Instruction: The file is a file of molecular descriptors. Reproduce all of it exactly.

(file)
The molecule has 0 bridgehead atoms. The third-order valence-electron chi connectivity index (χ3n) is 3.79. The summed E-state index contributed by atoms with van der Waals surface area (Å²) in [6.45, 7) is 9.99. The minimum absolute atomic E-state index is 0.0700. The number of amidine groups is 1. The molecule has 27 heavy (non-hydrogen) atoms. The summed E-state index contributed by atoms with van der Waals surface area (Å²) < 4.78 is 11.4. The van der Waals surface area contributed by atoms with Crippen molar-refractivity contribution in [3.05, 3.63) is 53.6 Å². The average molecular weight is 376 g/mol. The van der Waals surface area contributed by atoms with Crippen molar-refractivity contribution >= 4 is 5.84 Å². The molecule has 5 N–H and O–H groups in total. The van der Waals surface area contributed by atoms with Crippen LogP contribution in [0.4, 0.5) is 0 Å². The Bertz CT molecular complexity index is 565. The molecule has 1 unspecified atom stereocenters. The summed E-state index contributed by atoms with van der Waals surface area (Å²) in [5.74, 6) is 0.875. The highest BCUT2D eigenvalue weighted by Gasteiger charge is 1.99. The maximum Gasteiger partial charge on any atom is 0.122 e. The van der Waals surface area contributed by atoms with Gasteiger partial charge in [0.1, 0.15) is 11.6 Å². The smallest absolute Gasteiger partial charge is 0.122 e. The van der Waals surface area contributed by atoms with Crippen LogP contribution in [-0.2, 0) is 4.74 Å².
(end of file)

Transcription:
The molecule has 0 bridgehead atoms. The third-order valence-electron chi connectivity index (χ3n) is 3.79. The summed E-state index contributed by atoms with van der Waals surface area (Å²) in [6.45, 7) is 9.99. The minimum absolute atomic E-state index is 0.0700. The number of amidine groups is 1. The molecule has 27 heavy (non-hydrogen) atoms. The summed E-state index contributed by atoms with van der Waals surface area (Å²) < 4.78 is 11.4. The van der Waals surface area contributed by atoms with Crippen molar-refractivity contribution in [3.05, 3.63) is 53.6 Å². The average molecular weight is 376 g/mol. The van der Waals surface area contributed by atoms with Crippen molar-refractivity contribution >= 4 is 5.84 Å². The molecule has 5 N–H and O–H groups in total. The van der Waals surface area contributed by atoms with Crippen LogP contribution in [0.4, 0.5) is 0 Å². The Bertz CT molecular complexity index is 565. The molecule has 1 unspecified atom stereocenters. The summed E-state index contributed by atoms with van der Waals surface area (Å²) in [5.74, 6) is 0.875. The highest BCUT2D eigenvalue weighted by Gasteiger charge is 1.99. The maximum Gasteiger partial charge on any atom is 0.122 e. The van der Waals surface area contributed by atoms with Gasteiger partial charge in [0.1, 0.15) is 11.6 Å². The smallest absolute Gasteiger partial charge is 0.122 e. The van der Waals surface area contributed by atoms with Crippen LogP contribution in [-0.2, 0) is 4.74 Å².